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MID-SHIP in ‘apparent’ sanctions violation over IRISL dealings

03 May 2019

The U.S. Department of the Treasury’s Office of Foreign Assets Control (OFAC) on Thursday (2 May) announced a $871,837 settlement with Port Washington-based dry cargo transportation firm MID-SHIP Group LLC (MID-SHIP) over five apparent violations of the Weapons of Mass Destruction Proliferators Sanctions Regulations (WMDPSR). 

The shipping firm processed five electronic funds transfers, totalling approximately $472,861 between 18 February 2011 and 14 November 2011, that pertained to payments associated with blocked vessels identified on OFAC’s List of Specially Designated Nationals and Blocked Persons in violation to the WMDPSR. 

The apparent violations constitute an “egregious case”, said OFAC summarising the case below:

In February and April 2010, MID-SHIP’s subsidiaries located in China and Turkey negotiated three charter party agreements between multiple third parties regarding the transportation of goods from foreign ports to other foreign ports.

These parties ultimately nominated two separate IRISL vessels — the M/V Haadi and the M/V Adrian — as the performing vessels for the respective charter party agreements.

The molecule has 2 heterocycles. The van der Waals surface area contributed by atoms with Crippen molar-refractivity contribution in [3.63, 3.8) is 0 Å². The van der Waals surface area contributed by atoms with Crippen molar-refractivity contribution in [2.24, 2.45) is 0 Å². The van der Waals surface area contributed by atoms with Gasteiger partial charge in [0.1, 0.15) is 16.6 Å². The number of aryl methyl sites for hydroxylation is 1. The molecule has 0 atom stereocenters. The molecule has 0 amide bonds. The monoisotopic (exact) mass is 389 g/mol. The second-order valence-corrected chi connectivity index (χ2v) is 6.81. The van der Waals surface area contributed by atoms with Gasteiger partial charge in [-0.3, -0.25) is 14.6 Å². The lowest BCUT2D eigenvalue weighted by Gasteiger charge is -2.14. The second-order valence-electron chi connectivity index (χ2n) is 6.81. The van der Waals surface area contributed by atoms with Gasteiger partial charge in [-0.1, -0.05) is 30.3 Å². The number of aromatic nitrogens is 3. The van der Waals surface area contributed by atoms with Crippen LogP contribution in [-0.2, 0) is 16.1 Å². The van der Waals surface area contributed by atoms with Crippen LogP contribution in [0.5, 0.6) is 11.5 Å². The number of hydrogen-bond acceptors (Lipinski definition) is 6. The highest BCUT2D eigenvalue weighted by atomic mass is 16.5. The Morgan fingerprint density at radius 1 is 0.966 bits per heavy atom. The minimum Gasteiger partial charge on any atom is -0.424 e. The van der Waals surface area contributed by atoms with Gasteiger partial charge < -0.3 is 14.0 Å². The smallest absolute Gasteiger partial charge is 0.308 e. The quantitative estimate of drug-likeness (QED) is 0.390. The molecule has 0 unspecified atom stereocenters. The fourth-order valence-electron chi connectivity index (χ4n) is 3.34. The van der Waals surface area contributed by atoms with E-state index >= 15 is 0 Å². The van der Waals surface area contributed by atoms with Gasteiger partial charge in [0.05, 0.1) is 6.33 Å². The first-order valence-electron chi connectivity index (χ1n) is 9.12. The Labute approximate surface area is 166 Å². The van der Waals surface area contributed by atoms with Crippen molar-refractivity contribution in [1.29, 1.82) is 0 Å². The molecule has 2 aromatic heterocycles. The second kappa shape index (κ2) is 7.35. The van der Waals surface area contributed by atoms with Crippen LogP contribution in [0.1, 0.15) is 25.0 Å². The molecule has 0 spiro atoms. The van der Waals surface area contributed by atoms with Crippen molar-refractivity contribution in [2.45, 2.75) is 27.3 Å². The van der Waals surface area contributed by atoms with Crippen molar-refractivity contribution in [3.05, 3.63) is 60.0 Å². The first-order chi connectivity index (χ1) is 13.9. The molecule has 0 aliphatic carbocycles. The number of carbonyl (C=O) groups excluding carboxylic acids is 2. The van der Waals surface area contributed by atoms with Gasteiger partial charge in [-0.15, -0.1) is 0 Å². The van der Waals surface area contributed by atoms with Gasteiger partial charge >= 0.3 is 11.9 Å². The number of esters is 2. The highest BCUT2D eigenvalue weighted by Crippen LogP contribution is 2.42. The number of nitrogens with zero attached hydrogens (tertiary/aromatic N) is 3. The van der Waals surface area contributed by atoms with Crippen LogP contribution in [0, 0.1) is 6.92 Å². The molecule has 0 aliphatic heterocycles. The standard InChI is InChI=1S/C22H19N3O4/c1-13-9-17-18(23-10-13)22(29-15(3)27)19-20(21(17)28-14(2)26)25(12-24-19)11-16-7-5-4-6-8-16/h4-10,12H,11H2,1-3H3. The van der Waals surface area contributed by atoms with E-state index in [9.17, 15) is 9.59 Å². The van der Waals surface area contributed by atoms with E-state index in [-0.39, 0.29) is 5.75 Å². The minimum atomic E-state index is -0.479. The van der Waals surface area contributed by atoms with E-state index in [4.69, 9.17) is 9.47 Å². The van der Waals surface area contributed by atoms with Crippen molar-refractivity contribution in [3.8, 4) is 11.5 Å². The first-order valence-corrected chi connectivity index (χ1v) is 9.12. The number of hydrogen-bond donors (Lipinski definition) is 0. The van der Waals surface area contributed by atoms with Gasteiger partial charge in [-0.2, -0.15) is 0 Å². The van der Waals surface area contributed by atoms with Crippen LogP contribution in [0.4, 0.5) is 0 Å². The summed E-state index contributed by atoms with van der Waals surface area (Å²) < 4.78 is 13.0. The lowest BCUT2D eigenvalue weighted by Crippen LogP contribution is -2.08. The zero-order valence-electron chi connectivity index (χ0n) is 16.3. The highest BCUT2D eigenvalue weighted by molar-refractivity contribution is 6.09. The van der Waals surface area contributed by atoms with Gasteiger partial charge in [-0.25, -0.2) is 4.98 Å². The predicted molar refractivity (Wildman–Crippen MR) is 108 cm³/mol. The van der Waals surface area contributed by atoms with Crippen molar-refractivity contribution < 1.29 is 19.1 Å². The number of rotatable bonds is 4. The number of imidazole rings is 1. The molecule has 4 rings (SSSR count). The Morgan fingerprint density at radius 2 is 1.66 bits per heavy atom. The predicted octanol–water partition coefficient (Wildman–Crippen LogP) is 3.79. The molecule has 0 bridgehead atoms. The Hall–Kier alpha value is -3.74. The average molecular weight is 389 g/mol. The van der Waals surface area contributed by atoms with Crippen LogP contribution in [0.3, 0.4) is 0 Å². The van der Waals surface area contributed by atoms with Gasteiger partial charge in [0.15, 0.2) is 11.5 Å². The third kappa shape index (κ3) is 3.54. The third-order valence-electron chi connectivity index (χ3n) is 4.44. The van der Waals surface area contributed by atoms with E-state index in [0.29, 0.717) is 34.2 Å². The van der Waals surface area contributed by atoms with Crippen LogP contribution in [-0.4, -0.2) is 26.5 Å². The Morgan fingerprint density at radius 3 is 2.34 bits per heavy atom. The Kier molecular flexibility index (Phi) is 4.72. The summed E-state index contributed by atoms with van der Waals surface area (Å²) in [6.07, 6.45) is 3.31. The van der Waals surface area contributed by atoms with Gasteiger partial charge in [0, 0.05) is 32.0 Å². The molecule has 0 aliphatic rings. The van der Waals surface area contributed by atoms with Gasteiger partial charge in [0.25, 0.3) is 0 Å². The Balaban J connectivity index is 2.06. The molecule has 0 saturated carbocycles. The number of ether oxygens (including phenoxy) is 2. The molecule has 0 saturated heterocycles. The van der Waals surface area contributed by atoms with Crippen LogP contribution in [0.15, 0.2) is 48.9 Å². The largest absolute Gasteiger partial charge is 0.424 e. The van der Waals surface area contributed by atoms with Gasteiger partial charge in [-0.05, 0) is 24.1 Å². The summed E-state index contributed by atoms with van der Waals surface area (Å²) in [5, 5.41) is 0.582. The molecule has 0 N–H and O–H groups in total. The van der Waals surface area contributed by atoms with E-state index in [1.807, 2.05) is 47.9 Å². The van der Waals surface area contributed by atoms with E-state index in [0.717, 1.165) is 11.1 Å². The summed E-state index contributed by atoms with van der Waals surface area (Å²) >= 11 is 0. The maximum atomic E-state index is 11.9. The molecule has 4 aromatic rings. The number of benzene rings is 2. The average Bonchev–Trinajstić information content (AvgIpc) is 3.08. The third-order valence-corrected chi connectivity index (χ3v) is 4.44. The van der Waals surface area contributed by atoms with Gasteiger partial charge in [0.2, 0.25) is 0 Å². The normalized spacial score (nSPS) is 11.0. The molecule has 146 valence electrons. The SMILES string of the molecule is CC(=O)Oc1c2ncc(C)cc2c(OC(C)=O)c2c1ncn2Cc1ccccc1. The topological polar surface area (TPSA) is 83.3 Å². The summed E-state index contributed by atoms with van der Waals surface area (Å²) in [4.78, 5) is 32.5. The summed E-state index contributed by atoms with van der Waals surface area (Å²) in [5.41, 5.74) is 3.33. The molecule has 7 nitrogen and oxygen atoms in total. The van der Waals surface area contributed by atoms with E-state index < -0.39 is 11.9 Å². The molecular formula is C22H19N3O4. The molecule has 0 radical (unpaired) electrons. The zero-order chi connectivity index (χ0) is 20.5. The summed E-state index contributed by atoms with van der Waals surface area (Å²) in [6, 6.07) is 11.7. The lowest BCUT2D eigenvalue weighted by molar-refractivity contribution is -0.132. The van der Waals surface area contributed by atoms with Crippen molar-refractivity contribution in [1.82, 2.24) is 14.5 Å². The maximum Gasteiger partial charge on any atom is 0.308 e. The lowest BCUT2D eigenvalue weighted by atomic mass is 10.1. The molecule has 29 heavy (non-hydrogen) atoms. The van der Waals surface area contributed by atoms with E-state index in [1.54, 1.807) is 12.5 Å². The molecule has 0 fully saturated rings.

MID-SHIP was in possession of multiple documents identifying the vessels by their respective IMO numbers and connecting the vessels to Iran, and both vessels were publicly identified by name and IMO number on the SDN List by the time MID-SHIP processed the electronic funds transfers constituting the apparent violations.

MID-SHIP’s culture of compliance appears to have been deficient at the time of the apparent violations.

For example, in one instance, a MID-SHIP senior manager discussed receiving an electronic funds transfer in a non-U.S. Dollar currency from a third party after learning a financial institution was holding the payment due to the inclusion of a vessel name included in the remittance field.

MID-SHIP managerial personnel were also aware that financial institutions had rejected at least two payments for “administrative reasons,” “security reasons,” or “compliance issues.” The settlement amount reflects OFAC’s consideration of the following facts and circumstances, pursuant to the General Factors under OFAC’s Economic Sanctions Enforcement Guidelines, 31 C.F.R. part 501, app. A.

The full report on MID-SHIP Group’s settlement agreement with OFAC is available for view here.

Photo credit: MarineTraffic / rfseevetal
Published: 3 May, 2019


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